¶5 Employer's statutory duty to pay compensation to an injured workman imposes upon the latter an implied obligation to act reasonably and use ordinary care in minimizing the consequences of his injury. While an employee is required to undergo minor corrective treatment or surgery, which is simple, safe and reasonably certain to effect a cure, either in whole or some substantial part, it is equally true that this rule may not be invoked to compel his submission to an ill-advised, dangerous, unnecessary, experimental or questionable medical or operative procedure, however minor, in order that benefits created by law in his favor may possibly be reduced or minimized. Moran v. Oklahoma Engineering & Machine & Boiler Co. et al, 89 Okl. 185, 214 P. 913; Chicago Bridge & Iron Works v. Sabin, 105 Okl. 62, 231 P. 851; Consolidated Lead & Zinc Co. v. State Industrial Commission, 147 Okl. 83, 295 P. 210, 73 A.L.R. 1298; City of Tulsa Water Department et al. v. Barnes et al., 170 Okl. 601,

¶6 An employer who complains of a workman's unreasonable refusal to undergo tendered treatment and who desires to compel his submission thereto, bears the burden of proving that the condition sought to be improved necessitates only a minor medical or surgical procedure which is simple, safe and reasonably certain to effect, either in whole or in some substantial part, a reduction in disability. Moran v. Oklahoma Engineering & Machine & Boiler Co. et al., supra, American Iron & Machine Works et al. v. Weatherman et al., 187 Okl. 260,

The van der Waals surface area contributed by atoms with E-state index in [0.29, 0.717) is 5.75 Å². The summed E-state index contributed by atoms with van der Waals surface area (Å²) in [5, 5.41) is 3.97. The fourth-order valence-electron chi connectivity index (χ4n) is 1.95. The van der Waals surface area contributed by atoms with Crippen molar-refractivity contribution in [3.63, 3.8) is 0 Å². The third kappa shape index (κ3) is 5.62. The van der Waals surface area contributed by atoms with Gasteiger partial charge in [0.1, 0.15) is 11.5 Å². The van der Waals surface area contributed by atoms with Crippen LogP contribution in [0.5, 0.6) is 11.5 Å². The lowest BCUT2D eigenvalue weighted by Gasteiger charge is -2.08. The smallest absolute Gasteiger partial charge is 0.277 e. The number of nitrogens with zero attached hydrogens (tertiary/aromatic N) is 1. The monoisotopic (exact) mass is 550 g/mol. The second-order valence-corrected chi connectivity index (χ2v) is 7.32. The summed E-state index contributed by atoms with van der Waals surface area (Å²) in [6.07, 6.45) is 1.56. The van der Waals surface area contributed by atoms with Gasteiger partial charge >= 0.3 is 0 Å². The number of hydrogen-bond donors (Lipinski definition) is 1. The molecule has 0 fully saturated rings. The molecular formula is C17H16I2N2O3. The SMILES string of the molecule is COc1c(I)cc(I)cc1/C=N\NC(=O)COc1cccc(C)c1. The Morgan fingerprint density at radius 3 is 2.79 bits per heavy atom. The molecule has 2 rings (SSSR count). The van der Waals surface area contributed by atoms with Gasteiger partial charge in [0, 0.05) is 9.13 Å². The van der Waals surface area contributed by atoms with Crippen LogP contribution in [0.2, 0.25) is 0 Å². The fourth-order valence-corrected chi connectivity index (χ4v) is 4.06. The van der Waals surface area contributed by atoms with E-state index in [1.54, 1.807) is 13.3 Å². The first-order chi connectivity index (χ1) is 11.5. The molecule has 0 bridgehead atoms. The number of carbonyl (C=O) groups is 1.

¶7 The evidence in the instant cause is far from being clear or conclusive in showing that the manipulation therapy sought to be applied would have improved the shoulder condition so as to effect a substantial reduction in disability to the arm. As disclosed by the tenor of Dr. A's testimony, the recommended procedure is of doubtful, questionable and problematical effectiveness, and claimant's condition should thus be deemed to have reached optimum recovery. The trial tribunal resolved the issue adversely to the employer and its finding thereon is supported by competent evidence. Under this state of the record, we are not at liberty to interfere with the factual determination made. Nor may we indulge in speculation as to the outcome of the manipulation treatment and hold, as a matter of law, that the remedial measures proposed by Dr. P. constitute a "simple, safe and reasonably certain cure", that the refusal thereof amounts to an unreasonable conduct on the part of the claimant. Amerada Petroleum Corporation v. Sumner, supra; Consolidated Lead & Zinc Co. v. State Industrial Commission et al., supra.

¶8 The report of Dr. A, upon which the trial tribunal rested its findings, evaluates claimant's disability in terms of unequivocal permanency, while the statement of Dr. P is a mere expression of anticipated futurity. The trial judge correctly observed that the latter lacked probative value as a basis for the award. See Bergstrom Painting Co. v. Pruett, 205 Okl. 291,

¶9 The award for 80 per cent permanent (partial) disability to the arm is not otherwise challenged. We find it amply supported by competent medical evidence.

¶10 Award sustained.